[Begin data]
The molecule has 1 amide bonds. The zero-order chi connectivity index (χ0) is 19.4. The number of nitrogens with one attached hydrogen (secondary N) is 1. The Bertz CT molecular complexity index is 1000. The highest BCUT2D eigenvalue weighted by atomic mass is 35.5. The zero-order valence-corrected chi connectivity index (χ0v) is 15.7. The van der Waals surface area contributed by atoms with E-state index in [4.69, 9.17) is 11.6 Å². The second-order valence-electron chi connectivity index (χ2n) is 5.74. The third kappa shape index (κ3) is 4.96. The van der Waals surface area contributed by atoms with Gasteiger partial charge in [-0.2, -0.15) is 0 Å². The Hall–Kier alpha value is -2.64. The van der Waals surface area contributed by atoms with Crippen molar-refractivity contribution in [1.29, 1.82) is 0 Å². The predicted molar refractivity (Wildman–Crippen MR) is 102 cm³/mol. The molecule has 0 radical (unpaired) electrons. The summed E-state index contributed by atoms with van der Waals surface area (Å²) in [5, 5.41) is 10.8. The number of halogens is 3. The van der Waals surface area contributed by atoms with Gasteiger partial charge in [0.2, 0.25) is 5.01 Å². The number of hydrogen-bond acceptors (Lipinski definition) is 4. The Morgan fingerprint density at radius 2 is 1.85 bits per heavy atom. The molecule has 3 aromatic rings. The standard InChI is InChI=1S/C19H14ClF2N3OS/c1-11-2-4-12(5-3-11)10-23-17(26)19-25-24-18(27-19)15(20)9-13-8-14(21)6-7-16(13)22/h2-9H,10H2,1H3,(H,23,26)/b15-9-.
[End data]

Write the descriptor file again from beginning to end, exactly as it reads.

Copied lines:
The molecule has 1 amide bonds. The zero-order chi connectivity index (χ0) is 19.4. The number of nitrogens with one attached hydrogen (secondary N) is 1. The Bertz CT molecular complexity index is 1000. The highest BCUT2D eigenvalue weighted by atomic mass is 35.5. The zero-order valence-corrected chi connectivity index (χ0v) is 15.7. The van der Waals surface area contributed by atoms with E-state index in [4.69, 9.17) is 11.6 Å². The second-order valence-electron chi connectivity index (χ2n) is 5.74. The third kappa shape index (κ3) is 4.96. The van der Waals surface area contributed by atoms with Gasteiger partial charge in [-0.2, -0.15) is 0 Å². The Hall–Kier alpha value is -2.64. The van der Waals surface area contributed by atoms with Crippen molar-refractivity contribution in [1.29, 1.82) is 0 Å². The predicted molar refractivity (Wildman–Crippen MR) is 102 cm³/mol. The molecule has 0 radical (unpaired) electrons. The summed E-state index contributed by atoms with van der Waals surface area (Å²) in [5, 5.41) is 10.8. The number of halogens is 3. The van der Waals surface area contributed by atoms with Gasteiger partial charge in [0.2, 0.25) is 5.01 Å². The number of hydrogen-bond acceptors (Lipinski definition) is 4. The Morgan fingerprint density at radius 2 is 1.85 bits per heavy atom. The molecule has 3 aromatic rings. The standard InChI is InChI=1S/C19H14ClF2N3OS/c1-11-2-4-12(5-3-11)10-23-17(26)19-25-24-18(27-19)15(20)9-13-8-14(21)6-7-16(13)22/h2-9H,10H2,1H3,(H,23,26)/b15-9-.